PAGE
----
The U.S. and Democratization in Afghanistan

  • Middle East Policy

    Middle East Policy has been one of the world’s most cited publications on the region since its inception in 1982, and our Breaking Analysis series makes high-quality, diverse analysis available to a broader audience.

Mark N. Katz

Senior Fellow

As in Iraq, the United States and its allies did achieve some important successes in Afghanistan. Not only was the Taliban regime driven from power after just a couple of months from the launch of the U.S.-led intervention in October 2001, but this was done with fewer than 3,000 U.S. troops. The United States also succeeded in arming and coordinating with several different Afghan opposition groups from different parts of the country; these played a highly important role in driving out the Taliban. Further, the United States was far more successful in building an international coalition to support its intervention in Afghanistan than for its intervention in Iraq. Finally, the United States succeeded in organizing elections for an Afghan president and an Afghan parliament. It is not surprising, then, that from 2003 through about 2007, the United States appeared to be far more successful using far fewer resources in Afghanistan than in Iraq.

Now, though, the situation in Afghanistan appears even grimmer than the one in Iraq. From their sanctuaries across the border in Pakistan, the Taliban have made a comeback in southern Afghanistan and have even pushed into the north of the country, which was previously considered safe from them. The American-backed government of Hamid Karzai has proven to be both extremely weak and extremely corrupt. America’s NATO allies have either withdrawn or are in the process of withdrawing their troops, as involvement in the Afghan war has become increasingly unpopular with their electorates. President Obama has greatly increased the number of American troops in Afghanistan, but he has also made clear that he intends to start withdrawing them in mid-2011, since this war has also become unpopular with the American public. At this point, the prospects for building a stable democracy in Afghanistan appear very poor.

American policy must bear much of the blame for this state of affairs. Had the United States not intervened in Iraq but devoted the immense resources it spent there on Afghanistan instead, perhaps the security situation in Afghanistan could have been stabilized; perhaps democratization would then have had a better chance to take root. More important, though, the American-led democratization effort in Afghanistan appears to have been flawed from the beginning. Unlike in Iraq — where the United States constructed a parliamentary system with some checks and balances and where local as well as national elections have taken place — in Afghanistan the United States set up a centralized presidential system with a weak parliament unable to check the president, who appoints all the provincial governors. Further, the Bush administration did not oversee a process allowing Afghans to freely choose their first post-Taliban president, but selected Hamid Karzai for this position and pushed the Afghans into ratifying this choice.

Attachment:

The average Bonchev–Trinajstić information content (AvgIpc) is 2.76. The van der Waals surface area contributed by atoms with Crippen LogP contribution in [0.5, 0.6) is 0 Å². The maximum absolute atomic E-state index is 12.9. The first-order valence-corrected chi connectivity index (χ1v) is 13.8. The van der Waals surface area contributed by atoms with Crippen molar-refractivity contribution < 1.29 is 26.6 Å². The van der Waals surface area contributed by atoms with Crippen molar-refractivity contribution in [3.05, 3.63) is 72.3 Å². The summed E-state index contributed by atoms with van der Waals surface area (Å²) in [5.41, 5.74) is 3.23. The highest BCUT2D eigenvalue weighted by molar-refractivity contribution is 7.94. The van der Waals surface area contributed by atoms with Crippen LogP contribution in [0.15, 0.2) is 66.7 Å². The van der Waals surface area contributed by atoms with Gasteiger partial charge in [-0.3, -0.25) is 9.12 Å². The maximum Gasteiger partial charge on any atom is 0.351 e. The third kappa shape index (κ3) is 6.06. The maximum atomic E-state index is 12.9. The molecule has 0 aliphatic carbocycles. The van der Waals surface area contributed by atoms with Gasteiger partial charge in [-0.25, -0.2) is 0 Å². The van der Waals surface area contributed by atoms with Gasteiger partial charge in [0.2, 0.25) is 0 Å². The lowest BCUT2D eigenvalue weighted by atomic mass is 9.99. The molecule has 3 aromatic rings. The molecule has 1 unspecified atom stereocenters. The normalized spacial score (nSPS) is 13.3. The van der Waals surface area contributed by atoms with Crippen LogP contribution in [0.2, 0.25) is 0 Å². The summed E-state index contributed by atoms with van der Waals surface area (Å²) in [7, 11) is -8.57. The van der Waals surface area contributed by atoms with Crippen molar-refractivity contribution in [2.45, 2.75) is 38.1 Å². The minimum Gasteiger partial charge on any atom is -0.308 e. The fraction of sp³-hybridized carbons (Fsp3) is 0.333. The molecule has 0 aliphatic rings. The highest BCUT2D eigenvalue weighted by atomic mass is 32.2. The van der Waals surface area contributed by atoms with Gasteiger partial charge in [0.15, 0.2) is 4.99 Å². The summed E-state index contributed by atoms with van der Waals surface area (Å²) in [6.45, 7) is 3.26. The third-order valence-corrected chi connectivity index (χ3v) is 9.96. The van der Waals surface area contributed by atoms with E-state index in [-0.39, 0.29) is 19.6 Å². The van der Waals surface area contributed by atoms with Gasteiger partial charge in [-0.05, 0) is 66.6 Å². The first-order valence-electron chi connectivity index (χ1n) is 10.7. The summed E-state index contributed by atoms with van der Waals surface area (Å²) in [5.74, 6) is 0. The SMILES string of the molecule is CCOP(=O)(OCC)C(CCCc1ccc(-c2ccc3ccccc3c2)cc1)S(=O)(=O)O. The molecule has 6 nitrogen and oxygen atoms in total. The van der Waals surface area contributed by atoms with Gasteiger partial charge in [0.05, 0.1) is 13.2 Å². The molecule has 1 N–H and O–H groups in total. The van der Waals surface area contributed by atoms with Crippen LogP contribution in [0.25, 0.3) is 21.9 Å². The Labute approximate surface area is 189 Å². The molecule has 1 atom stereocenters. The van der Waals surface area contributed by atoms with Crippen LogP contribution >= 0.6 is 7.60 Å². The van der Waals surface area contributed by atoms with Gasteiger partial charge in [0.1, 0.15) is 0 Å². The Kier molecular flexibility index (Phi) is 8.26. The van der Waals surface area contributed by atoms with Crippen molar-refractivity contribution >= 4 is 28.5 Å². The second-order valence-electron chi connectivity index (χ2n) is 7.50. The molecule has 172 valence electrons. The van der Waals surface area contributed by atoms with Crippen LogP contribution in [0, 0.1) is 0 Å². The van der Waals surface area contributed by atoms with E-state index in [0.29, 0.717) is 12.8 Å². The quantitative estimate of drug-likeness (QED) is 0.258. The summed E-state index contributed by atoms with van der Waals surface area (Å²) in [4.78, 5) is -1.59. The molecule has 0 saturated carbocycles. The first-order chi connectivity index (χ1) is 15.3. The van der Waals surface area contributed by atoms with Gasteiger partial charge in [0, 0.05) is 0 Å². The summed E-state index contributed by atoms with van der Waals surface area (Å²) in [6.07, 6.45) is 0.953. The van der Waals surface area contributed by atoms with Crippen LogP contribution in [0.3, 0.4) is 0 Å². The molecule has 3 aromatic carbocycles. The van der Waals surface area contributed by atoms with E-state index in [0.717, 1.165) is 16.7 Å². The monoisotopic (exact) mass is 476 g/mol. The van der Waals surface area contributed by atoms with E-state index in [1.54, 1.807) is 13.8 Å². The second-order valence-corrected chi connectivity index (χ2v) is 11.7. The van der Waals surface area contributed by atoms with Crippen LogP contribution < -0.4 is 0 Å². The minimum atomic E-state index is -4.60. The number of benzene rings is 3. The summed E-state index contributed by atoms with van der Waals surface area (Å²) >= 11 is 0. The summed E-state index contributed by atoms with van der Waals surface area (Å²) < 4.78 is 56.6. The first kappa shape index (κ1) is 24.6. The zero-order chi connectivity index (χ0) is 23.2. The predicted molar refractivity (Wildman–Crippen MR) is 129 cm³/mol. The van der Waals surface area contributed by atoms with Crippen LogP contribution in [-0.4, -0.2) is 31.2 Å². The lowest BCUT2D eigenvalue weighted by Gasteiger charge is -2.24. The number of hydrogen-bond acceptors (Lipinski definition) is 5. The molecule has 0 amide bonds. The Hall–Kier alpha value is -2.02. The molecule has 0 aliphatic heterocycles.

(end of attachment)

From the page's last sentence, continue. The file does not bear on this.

To be fair, one of the Bush administration’s motives for choosing Karzai was the hope that he would be able to overcome Afghanistan’s ethnic divides and enjoy nationwide appeal. A Pushtun from southern Afganistan, Karzai was reputed to have strong connections in the non-Pushtun north. Thus, in addition to being able to work well with northerners, Karzai might be able to appeal to his fellow Pushtuns and draw them away from the Taliban. This, unfortunately, has not occurred. For in addition to being seen as corrupt, ineffective and fraudulently reelected in 2009, Karzai does not appear to have strong support either in the north or the south of the country.

There are other obstacles to democracy and stability in Afghanistan, though, which the United States is not responsible for. Foremost among these is neighboring Pakistan’s inability — indeed, unwillingness — to stop the Afghan Taliban from enjoying safe haven in Pakistani territory or from supporting their colleagues across the border in subverting Western nation-building efforts. Pakistan has pursued an ambiguous policy of supporting the U.S./NATO military mission in Afghanistan and the Taliban. Pakistan backed the Taliban during its rise to power in the 1990s and during 1996-2001, when it ruled most of the country. Powerful elements within the Pakistani military and intelligence establishments reportedly perceived this as advantageous to Pakistan in its ongoing competition with India. Due to a Pakistani conviction that America would eventually tire of its intervention and leave Afghanistan (much as the Soviets did), Islamabad has continued to support the Afghan Taliban, which it sees as an ally opposing the rise of Indian influence in Afghanistan. Washington, for its part, has so far been unable to persuade Pakistan — which it is highly dependent upon as a transit route for American military supplies into Afghanistan — to end its support for the Taliban. Pakistan, then, has facilitated the resurgence of the Taliban, allowing them, among other things, to disrupt voting in southern Afghanistan, both in the 2009 presidential and the 2010 parliamentary elections.